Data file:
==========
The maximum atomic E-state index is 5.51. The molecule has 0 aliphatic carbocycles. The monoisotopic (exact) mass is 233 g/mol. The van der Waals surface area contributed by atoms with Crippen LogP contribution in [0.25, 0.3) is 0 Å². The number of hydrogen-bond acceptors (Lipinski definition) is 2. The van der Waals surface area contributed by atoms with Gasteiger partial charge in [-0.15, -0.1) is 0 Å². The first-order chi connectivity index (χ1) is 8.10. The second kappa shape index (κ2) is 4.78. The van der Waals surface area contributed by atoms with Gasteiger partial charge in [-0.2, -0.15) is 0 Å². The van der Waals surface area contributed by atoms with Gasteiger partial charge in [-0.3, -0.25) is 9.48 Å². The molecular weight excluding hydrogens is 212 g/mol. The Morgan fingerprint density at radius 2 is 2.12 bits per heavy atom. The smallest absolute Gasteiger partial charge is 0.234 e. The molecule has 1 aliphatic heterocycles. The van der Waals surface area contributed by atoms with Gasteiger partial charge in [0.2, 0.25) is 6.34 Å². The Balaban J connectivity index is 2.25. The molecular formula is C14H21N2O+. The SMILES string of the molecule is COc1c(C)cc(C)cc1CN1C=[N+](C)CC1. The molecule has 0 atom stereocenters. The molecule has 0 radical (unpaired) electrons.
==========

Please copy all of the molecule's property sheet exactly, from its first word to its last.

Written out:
The maximum atomic E-state index is 5.51. The molecule has 0 aliphatic carbocycles. The monoisotopic (exact) mass is 233 g/mol. The van der Waals surface area contributed by atoms with Crippen LogP contribution in [0.25, 0.3) is 0 Å². The number of hydrogen-bond acceptors (Lipinski definition) is 2. The van der Waals surface area contributed by atoms with Gasteiger partial charge in [-0.15, -0.1) is 0 Å². The first-order chi connectivity index (χ1) is 8.10. The second kappa shape index (κ2) is 4.78. The van der Waals surface area contributed by atoms with Gasteiger partial charge in [-0.2, -0.15) is 0 Å². The van der Waals surface area contributed by atoms with Gasteiger partial charge in [-0.3, -0.25) is 9.48 Å². The molecular weight excluding hydrogens is 212 g/mol. The Morgan fingerprint density at radius 2 is 2.12 bits per heavy atom. The smallest absolute Gasteiger partial charge is 0.234 e. The molecule has 1 aliphatic heterocycles. The van der Waals surface area contributed by atoms with Gasteiger partial charge in [0.2, 0.25) is 6.34 Å². The Balaban J connectivity index is 2.25. The molecular formula is C14H21N2O+. The SMILES string of the molecule is COc1c(C)cc(C)cc1CN1C=[N+](C)CC1. The molecule has 0 atom stereocenters. The molecule has 0 radical (unpaired) electrons.